In Orwell's short story "Shooting an Elephant," a British police officer stationed in Lower Burma succumbs to peer pressure from the native people and shoots a harmless elephant against his will. Moments before firing his rifle, the British officer experiences an epiphany and recognizes the futility of colonial oppression. Orwell writes,
For it is the condition of his rule that he shall spend his life in trying to impress the "natives," and so in every crisis he has got to do what the "natives" expect of him. He wears a mask, and his face grows to fit it. I had got to shoot the elephant.
The mask the British officer wears refers to his reputation as a resolute, callous master who is unsympathetic and always in control of every situation. As an agent of the colonial regime, the British officer recognizes that he must always maintain a certain disposition, even if it means acting against his will in order to uphold his expected standard. For example, the British officer understands that the elephant is no longer a threat and that he should simply wait for its mahout to return. However, he also knows that he must behave a certain way in front of the native people, who expect him to kill the beast.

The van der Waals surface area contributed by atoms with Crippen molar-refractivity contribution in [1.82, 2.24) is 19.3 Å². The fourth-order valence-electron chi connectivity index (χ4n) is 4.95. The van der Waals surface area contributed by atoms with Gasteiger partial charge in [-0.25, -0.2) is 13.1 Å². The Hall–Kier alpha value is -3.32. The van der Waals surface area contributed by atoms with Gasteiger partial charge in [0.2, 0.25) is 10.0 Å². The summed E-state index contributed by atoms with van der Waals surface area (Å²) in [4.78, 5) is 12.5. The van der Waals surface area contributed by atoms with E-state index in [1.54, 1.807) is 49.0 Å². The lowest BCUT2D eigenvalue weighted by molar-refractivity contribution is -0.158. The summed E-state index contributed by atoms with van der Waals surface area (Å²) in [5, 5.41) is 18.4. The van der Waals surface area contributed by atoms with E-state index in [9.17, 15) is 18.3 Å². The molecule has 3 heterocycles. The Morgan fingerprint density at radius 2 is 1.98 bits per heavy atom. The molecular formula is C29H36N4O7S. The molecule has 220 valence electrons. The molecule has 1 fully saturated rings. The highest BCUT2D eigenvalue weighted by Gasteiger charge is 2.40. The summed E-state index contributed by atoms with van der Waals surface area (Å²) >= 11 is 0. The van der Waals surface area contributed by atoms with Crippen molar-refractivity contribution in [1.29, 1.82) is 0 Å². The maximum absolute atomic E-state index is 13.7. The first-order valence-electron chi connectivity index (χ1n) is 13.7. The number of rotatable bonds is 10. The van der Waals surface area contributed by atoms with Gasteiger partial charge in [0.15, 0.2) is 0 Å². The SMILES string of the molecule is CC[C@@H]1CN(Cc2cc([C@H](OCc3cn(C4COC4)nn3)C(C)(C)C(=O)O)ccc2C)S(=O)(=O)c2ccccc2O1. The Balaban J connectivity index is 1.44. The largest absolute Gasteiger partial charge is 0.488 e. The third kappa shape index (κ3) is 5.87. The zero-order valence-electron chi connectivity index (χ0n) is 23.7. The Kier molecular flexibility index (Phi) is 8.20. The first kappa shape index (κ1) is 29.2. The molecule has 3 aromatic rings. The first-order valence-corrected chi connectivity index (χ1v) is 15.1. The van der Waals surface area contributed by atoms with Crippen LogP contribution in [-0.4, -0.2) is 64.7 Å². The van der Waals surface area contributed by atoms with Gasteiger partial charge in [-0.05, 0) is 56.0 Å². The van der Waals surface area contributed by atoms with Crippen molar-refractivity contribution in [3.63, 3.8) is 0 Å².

The mask creates an internal conflict in the officer, who wrestles with his conscience and struggles to live up to the expectations of what his job demands. When the officer wears the symbolic mask, he behaves like a callous enforcer and his character will eventually change, transforming him into a new man. By continuing to perform and act like a resolute oppressor, the British officer will become the person he pretends to be on an everyday basis.